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Gyula Kovács, Márta Zimmer, Irén Harza, Éva Bankó, Andrea Antal, Zoltán Vidnyánszky; Testing for translation invariance reveals two stages of facial adaptation. Journal of Vision 2005;5(8):833. doi: 10.1167/5.8.833.
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© ARVO (1962-2015); The Authors (2016-present)
Facial adaptation - induced by prolonged exposure to an individual face - can bias the perceived identity of a subsequently presented face. The goal of the present study is to test how presenting the adapter and test stimuli in different hemifields will affect the magnitude of the perceptual facial aftereffect as well as its ERP correlates (i.e. the increase in latency and decrease in amplitude of the N170 component).
Subjects performed a gender discrimination task for peripherically (6 deg) presented facial morphs of upright or upside down presented female and male faces.
Each trial consisted of a 5 sec adaptation period followed by a test face. During adaptation two stimuli were displayed on the two sides of the fixation: within a block they were either both Fourier phase-randomised images (control condition) or one was a Fourier image and the other was a prototypical female face. After 200 msec blank a test face image (chosen from female - male morphed facial image series) was displayed for 200 ms randomly on either side of the fixation. ERP was recorded from 23 channels.Throughout the experiments fixation was controlled by an infrared eye tracking system.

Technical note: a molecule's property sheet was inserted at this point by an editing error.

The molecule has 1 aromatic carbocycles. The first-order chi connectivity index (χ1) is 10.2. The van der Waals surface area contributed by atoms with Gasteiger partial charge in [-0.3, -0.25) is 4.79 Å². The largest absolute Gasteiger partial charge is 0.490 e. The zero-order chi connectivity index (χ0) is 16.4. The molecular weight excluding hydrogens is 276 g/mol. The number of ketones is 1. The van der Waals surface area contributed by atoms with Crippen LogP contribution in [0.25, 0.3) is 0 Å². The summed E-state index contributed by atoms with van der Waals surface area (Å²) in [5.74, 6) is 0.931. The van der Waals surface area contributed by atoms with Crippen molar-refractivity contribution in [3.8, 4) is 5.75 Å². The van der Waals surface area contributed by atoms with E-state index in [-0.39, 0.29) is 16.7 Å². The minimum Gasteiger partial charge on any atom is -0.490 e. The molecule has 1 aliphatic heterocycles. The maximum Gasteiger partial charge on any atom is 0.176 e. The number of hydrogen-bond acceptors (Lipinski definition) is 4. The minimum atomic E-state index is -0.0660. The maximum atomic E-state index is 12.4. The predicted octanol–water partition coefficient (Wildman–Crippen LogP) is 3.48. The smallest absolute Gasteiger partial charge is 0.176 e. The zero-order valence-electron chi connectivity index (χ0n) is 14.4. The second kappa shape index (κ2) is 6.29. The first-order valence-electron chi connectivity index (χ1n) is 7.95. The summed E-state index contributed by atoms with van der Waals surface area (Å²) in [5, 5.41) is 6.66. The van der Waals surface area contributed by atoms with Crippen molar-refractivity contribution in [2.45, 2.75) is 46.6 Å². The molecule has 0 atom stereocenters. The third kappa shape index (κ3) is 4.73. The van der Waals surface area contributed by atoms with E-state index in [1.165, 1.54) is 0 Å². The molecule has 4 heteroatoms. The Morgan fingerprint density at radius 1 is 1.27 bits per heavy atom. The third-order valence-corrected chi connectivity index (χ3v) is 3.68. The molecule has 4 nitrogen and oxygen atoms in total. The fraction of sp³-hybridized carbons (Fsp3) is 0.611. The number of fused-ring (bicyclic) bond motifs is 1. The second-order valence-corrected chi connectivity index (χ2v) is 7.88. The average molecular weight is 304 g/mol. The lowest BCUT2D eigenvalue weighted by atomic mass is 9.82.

The psychophysical results showed strong adaptation effect both when the adapter and test images appeared on the same side of the fixation (SAME) as well as when they were presented in different hemifields (DIFF), compared to the control condition. However, the magnitude of adaptation was approximately twice as large in the SAME condition than in the DIFF condition. The adaptation effects on the N170 ERP component followed a similar pattern to that found in the psychophysical data. Interestingly, the behavioural and electrophysiological results were essentially the same for upright and upside down presented faces.
Our results provide evidence that facial adaptation consist of two components - one is translation invariant and the other is not - that might take place at different stages of face processing.
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